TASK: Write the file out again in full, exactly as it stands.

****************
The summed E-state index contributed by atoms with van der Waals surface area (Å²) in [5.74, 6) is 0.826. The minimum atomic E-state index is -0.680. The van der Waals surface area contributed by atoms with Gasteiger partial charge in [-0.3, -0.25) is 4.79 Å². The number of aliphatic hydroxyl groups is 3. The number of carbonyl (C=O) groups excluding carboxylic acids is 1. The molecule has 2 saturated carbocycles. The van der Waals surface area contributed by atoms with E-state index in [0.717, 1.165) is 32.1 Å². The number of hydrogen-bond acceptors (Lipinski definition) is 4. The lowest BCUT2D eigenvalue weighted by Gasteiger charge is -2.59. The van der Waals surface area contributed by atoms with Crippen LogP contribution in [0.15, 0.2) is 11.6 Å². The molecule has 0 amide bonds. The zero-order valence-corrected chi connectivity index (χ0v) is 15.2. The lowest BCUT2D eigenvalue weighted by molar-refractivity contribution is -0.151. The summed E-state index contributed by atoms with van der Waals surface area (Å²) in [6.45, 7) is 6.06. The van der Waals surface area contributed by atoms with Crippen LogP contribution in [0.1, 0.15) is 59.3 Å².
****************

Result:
The summed E-state index contributed by atoms with van der Waals surface area (Å²) in [5.74, 6) is 0.826. The minimum atomic E-state index is -0.680. The van der Waals surface area contributed by atoms with Gasteiger partial charge in [-0.3, -0.25) is 4.79 Å². The number of aliphatic hydroxyl groups is 3. The number of carbonyl (C=O) groups excluding carboxylic acids is 1. The molecule has 2 saturated carbocycles. The van der Waals surface area contributed by atoms with E-state index in [0.717, 1.165) is 32.1 Å². The number of hydrogen-bond acceptors (Lipinski definition) is 4. The lowest BCUT2D eigenvalue weighted by Gasteiger charge is -2.59. The van der Waals surface area contributed by atoms with Crippen LogP contribution in [0.15, 0.2) is 11.6 Å². The molecule has 0 amide bonds. The zero-order valence-corrected chi connectivity index (χ0v) is 15.2. The lowest BCUT2D eigenvalue weighted by molar-refractivity contribution is -0.151. The summed E-state index contributed by atoms with van der Waals surface area (Å²) in [6.45, 7) is 6.06. The van der Waals surface area contributed by atoms with Crippen LogP contribution in [0.1, 0.15) is 59.3 Å².